By Danny Minton
Every year, I try to attend the family reunion on my dad’s side. Like many families, the Minton family has always made it a point to get together on a yearly basis to keep in touch. I believe this is an important part of a family’s legacy and should be a practice that every family should make a part of their tradition.
While driving home a few years back, my mind raced back to reunions of years past. I remember the Fourth of July reunions that took place in, I believe, my Uncle Carl’s backyard when he lived next door to my Granny Minton. I remember when the cousins went around to all the uncles gathering everyone’s change together and then being carted off to the fireworks stand, returning with a treasure box of exploding missiles, bottle rockets, and Roman candles.
I thought of all the Christmases that the family would get together in Granny’s house. I remembered the joking and laughter of my aunts and uncles and the cousins racing through the house and being made sure their every need was met by Granny. I can still hear the knock on the door as my Uncle Clyde came in dressed as Santa Claus. “Where are your reindeer?” several of us shouted. Without a pause, he quickly told us “You didn’t have a chimney, so I parked them down at the corner.” Of course, we all believed him.
The sounds of dominoes shuffling as my uncles played “42” at the kitchen table are still clear in my head. I see my Aunt Mary enjoying and doting over every niece and nephew. I hear the distinctive laugh of my Uncle Troy. I listened to my Uncle Carl talk about the antique Ford he was restoring in his garage. In fact, as I remember it, every single aunt and uncle had a great fondness for every niece and nephew. I can still see the presents, taste the food, hear the stories, smell the tree and feel the presence of love in the small house in Dallas, Texas.
Years later as I returned it was all still there. Yes, most of my aunts and uncles are now gone, but their spirit lives on in their children and grandchildren. There were familiar and not so familiar faces, yet there was still a bond that pulsated through the room. It was the bond of family. A bond of love that had been started years ago by a hardworking matriarch. A woman who after the death of her husband moved forward with a house full of children for whom to provide. A woman who I watched iron clothes for a living at 10 and 15 cents apiece, when most women her age were sitting in rocking chairs on the front porch.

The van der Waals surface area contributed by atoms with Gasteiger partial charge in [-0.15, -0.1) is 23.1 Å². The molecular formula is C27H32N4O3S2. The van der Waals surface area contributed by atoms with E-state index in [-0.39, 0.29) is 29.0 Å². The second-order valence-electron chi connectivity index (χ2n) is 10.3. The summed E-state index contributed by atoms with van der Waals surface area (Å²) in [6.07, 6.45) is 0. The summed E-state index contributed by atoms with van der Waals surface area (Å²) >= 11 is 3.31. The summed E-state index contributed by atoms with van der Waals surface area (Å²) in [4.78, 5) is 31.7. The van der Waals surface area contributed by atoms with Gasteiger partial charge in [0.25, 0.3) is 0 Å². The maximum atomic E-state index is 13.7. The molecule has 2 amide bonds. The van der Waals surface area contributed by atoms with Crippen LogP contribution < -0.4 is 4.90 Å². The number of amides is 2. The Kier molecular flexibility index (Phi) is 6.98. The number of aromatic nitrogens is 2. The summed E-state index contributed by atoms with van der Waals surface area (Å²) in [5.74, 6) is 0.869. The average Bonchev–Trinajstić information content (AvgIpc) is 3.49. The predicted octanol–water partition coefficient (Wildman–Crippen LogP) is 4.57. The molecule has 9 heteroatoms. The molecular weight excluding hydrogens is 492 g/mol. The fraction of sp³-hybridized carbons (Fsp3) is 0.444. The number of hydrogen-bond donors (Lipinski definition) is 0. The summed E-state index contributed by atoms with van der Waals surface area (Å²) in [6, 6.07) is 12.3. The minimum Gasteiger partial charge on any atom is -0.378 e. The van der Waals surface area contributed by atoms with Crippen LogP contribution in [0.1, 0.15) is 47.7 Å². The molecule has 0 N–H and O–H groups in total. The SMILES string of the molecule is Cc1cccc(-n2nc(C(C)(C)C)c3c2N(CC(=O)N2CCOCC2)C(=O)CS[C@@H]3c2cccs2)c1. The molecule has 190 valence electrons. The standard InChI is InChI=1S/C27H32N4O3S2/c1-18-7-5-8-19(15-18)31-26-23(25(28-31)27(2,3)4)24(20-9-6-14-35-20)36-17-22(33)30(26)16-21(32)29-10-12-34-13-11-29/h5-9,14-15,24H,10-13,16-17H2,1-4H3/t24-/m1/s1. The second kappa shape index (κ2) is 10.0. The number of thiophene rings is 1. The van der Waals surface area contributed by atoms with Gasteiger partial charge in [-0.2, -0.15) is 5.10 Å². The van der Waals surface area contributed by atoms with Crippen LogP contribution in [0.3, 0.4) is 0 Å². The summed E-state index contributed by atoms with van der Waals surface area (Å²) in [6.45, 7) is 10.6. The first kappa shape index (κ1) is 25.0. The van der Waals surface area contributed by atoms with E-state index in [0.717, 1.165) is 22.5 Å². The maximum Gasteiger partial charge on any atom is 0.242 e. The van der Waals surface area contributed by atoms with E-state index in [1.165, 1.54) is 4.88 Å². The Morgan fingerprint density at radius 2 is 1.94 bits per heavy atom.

As I looked at the house full of people I thought to myself, “What better legacy to leave than a family that continues to love each other and wants to be with each other decades after you have left this earth.” I felt the ever-present remnants of family love that remained from bygone years.
I’m also reminded of a second family reunion. This one is not yearly but weekly. It’s the reunion we have with our brothers and sisters in Christ as we gather together with Him on Sunday mornings. It’s a time of joy and love provided by our most great and wonderful Patriarch. The one who loves us and takes care of our every need.
I’m reminded of the church in Acts 2. “All the believers were together and had everything in common. Selling their possessions and goods, they gave to anyone as he had need. Every day they continued to meet together in the temple courts. They broke bread in their homes and ate together with glad and sincere hearts, praising God and enjoying the favor of all the people. And the Lord added to their number daily those who were being saved.”
It is there too in this setting that you will feel the presence of love, the love of our Lord and Savior and our God, our Patriarch. When a church continues to have this spirit, when it continues to band together, it will grow both numerically and spiritually. It is up to leaders to keep the flame alive in the hearts of people and not let it burn out. We are family.
There, in the presence of the Lord your God, you and your families shall eat and shall rejoice in everything you have put your hand to, because the Lord your God has blessed you.
Danny Minton is Pastoral Minister and Elder at Southern Hills Church of Christ